They planted till noon the next day. Then she insisted the brothers must see the Eel River, which was rushing with melted snow, its current so loud they had to shout. They took off their clothes right there on the riverbank, all three of them, though Nathaniel was shy at first, then plunged into the water. John was careful not to step on any of the eels that lived in the shallows. He lifted one up to examine for a moment. “Brother eel,” he said before replacing the creature into the waters from which it had come.

Minette felt cold and hot at the same time. She had lost nearly everyone but she was standing in the Eel River, the deep water rushing past, the sunlight beating down on her slim shoulders. She felt the eels swimming along, ancient mysterious creatures that managed to survive the terribly cold winters in Blackwell beneath a cover of ice.

HARRY PARTRIDGE CAME to see them at suppertime. They had a fire burning, and sparks drifted into the sky. Minette’s father had brought a loaf of bread, gratefully accepted, and a pot of stew, which he alone ate. He ignored the fact that John didn’t wear shoes and that his hair was so long. The air was thick with mosquitoes. Bats swooped across the meadow, feeding upon them. It was a beautiful spring night.

After supper Harry asked John Chapman what his intentions were.

“I intend to make this country a garden of trees,” John said solemnly.

“I mean Minette. Your intentions toward her.”

John nodded. “I intend to remind her that she’s alive.”

It was all Harry could do not to punch him. “And then?” he managed to ask.

“Then on to the West,” John said.

Afterward, Harry took Minette aside. He realized she was just a girl. He had expected too much from her and had been so consumed with his own sorrows he had never noticed hers. “Do you hear what he’s saying?” Harry asked his daughter. “Do you understand? He’s not staying here. He’s not the man for you.”

Minette laughed and hugged her father. He couldn’t begin to know what had been revealed to her. He had no idea that the universe could be found in a single instant, a drop of water, a blade of grass, a leaf of an apple tree.


That night Minette slept in John’s arms, warmed by his strange heat. There were burrs on her skirt and in her hair. The scent of the river clung to her skin. She thought about her father sitting at home, worrying about her, and of her own little house, empty. In the morning, the Chapmans got ready to go. There was a light rain falling that John said would be good for the seeds they planted. In a hundred years there would be a hundred trees and each one would bear fruit. Minette waited, but he didn’t ask her to go. She was not especially surprised. Nathaniel shook her hand and wished her well and said if he ever came back this way he would surely stop and visit. John Chapman was singing to himself the way he sometimes did. The rain didn’t bother him. He was already moving forward, thinking about stories he’d heard about the West, how the land was so endless and untouched it was indeed like heaven.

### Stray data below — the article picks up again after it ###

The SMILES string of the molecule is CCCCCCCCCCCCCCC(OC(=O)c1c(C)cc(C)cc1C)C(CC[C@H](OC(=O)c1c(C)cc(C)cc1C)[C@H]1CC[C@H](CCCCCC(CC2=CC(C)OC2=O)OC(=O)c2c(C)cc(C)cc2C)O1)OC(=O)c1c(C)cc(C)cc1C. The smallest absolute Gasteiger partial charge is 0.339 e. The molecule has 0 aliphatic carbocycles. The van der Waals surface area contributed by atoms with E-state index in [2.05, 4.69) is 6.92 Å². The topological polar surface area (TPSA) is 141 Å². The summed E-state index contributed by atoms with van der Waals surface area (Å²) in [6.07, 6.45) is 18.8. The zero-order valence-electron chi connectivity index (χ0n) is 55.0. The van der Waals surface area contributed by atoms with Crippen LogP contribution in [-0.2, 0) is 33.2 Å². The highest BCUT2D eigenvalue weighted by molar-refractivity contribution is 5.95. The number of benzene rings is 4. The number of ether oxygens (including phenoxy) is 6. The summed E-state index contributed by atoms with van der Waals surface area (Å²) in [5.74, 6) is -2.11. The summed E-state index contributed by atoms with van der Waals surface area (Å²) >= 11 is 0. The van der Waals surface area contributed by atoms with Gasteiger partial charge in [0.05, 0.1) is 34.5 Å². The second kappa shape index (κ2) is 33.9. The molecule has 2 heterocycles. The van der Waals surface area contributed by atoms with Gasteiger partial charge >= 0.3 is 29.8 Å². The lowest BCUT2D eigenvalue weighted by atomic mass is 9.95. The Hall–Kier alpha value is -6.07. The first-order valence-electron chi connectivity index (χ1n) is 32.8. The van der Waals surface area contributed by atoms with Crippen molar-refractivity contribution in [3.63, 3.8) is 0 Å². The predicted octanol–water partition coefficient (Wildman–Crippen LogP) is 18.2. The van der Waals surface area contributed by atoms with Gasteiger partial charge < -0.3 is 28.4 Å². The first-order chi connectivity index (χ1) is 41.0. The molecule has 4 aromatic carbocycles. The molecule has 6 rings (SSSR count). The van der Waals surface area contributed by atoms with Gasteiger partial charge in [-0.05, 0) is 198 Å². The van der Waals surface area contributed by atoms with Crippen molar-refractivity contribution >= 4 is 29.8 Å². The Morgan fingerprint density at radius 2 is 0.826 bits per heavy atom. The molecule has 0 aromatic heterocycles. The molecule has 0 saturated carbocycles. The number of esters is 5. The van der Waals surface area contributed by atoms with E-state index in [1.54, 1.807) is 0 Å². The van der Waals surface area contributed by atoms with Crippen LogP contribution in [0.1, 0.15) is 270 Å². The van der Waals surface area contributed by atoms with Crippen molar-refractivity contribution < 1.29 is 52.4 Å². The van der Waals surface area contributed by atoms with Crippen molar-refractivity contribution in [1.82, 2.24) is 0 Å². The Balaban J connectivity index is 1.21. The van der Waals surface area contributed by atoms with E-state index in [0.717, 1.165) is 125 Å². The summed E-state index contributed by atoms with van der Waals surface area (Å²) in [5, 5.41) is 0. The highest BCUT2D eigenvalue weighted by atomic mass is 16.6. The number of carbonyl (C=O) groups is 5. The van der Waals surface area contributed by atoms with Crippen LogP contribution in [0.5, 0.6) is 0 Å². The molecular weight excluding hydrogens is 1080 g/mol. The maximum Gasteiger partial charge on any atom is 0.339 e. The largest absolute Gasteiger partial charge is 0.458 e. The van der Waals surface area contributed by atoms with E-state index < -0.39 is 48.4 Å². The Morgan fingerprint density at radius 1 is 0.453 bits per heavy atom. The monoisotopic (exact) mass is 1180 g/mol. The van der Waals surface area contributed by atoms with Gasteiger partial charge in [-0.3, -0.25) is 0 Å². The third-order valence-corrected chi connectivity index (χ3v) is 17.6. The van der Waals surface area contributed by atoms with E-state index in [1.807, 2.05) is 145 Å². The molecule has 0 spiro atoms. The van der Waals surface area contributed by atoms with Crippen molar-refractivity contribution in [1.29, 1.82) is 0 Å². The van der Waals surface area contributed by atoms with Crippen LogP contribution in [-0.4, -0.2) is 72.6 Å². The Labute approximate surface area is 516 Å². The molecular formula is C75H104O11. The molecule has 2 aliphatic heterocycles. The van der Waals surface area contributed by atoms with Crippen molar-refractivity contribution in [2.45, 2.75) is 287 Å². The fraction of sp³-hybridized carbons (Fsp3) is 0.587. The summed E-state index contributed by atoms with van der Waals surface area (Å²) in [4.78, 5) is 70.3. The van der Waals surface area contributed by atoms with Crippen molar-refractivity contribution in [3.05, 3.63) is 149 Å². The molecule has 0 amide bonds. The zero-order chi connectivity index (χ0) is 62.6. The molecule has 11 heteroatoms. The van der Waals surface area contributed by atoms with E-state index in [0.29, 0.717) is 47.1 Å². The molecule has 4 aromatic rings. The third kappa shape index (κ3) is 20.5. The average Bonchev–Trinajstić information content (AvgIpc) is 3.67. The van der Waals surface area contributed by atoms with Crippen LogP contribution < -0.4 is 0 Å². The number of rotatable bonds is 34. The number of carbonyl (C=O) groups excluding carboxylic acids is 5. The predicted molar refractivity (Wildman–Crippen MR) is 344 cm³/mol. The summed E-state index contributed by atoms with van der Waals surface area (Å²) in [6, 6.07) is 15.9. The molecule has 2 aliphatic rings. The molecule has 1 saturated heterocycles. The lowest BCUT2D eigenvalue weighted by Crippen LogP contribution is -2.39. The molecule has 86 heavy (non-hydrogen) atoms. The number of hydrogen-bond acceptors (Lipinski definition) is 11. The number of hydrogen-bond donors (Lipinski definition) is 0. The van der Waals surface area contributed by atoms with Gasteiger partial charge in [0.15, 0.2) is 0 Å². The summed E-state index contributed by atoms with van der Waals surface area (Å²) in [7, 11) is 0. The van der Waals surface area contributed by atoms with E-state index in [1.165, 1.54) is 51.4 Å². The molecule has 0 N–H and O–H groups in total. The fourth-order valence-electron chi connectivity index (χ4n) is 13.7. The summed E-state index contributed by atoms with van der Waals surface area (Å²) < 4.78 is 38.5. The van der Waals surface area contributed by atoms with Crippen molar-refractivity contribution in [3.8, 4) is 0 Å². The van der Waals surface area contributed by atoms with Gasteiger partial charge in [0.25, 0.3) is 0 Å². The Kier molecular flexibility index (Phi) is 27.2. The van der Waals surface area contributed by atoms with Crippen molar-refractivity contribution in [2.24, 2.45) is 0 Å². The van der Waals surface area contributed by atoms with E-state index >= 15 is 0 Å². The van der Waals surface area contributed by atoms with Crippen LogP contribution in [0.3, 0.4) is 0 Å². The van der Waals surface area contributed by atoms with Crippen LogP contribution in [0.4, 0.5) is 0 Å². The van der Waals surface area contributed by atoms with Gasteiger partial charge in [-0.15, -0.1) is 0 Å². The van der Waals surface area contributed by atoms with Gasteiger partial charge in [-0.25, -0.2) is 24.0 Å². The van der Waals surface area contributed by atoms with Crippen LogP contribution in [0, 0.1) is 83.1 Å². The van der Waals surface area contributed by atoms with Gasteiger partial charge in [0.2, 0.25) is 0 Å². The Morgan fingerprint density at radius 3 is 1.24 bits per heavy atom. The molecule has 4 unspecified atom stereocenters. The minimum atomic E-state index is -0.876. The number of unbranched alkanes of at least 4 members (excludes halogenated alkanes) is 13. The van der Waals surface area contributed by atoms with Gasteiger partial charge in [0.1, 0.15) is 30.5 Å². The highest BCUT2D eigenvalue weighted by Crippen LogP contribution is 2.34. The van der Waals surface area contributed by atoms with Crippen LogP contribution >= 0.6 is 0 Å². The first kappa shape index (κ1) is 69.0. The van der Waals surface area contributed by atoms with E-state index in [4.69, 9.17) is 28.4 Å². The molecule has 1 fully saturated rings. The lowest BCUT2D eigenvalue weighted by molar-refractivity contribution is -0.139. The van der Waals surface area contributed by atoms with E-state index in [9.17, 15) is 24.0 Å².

The larks were swooping through the rain. The river was running so fast they could hear it in this meadow. Minette kissed him good-bye in a way she had never kissed her husband, and John kissed her back as if she was perfect and wondrous and alive.

IN THE MIDDLE of the next winter one of the Starr boys came running into town. The tree John Chapman had planted in Husband’s Meadow had bloomed. Everyone went to see, tromping through the snow. It was twilight and the snow was still falling. Indeed, one bough of the young tree was covered with apple blossoms. This was an impossibility, a miracle, not unlike Minette Jacob’s baby being born ten months after her husband’s death. It was the reason the apples from this wonderful tree were called Look-No-Furthers. It was why Minette’s father, Harry Partridge—who was so close to his grandson that the boy took his last name when he came of age—vowed he would never eat apples again.



THERE WAS FROST IN THE GARDEN IN JUNE. Clothes set out on the line froze, their wrinkles set in place. Bedsheets turned hard as stone. The wind from Hightop Mountain gusted across the meadows, sifting through cracks below windows and doors, chilling residents to the bone. Horses in their barns grew skittish when the sky pooled into black puddles in the middle of the day. The spring had been unnaturally cold and dry, and now the weather took a turn for the worse. Throughout the Commonwealth, cornfields were ruined and vegetables were covered with slick coatings of ice. There was talk of a famine to come. People were preoccupied, panicked. Perhaps that was why no one noticed when Rebecca and Ernest Starr’s daughter Amy disappeared.

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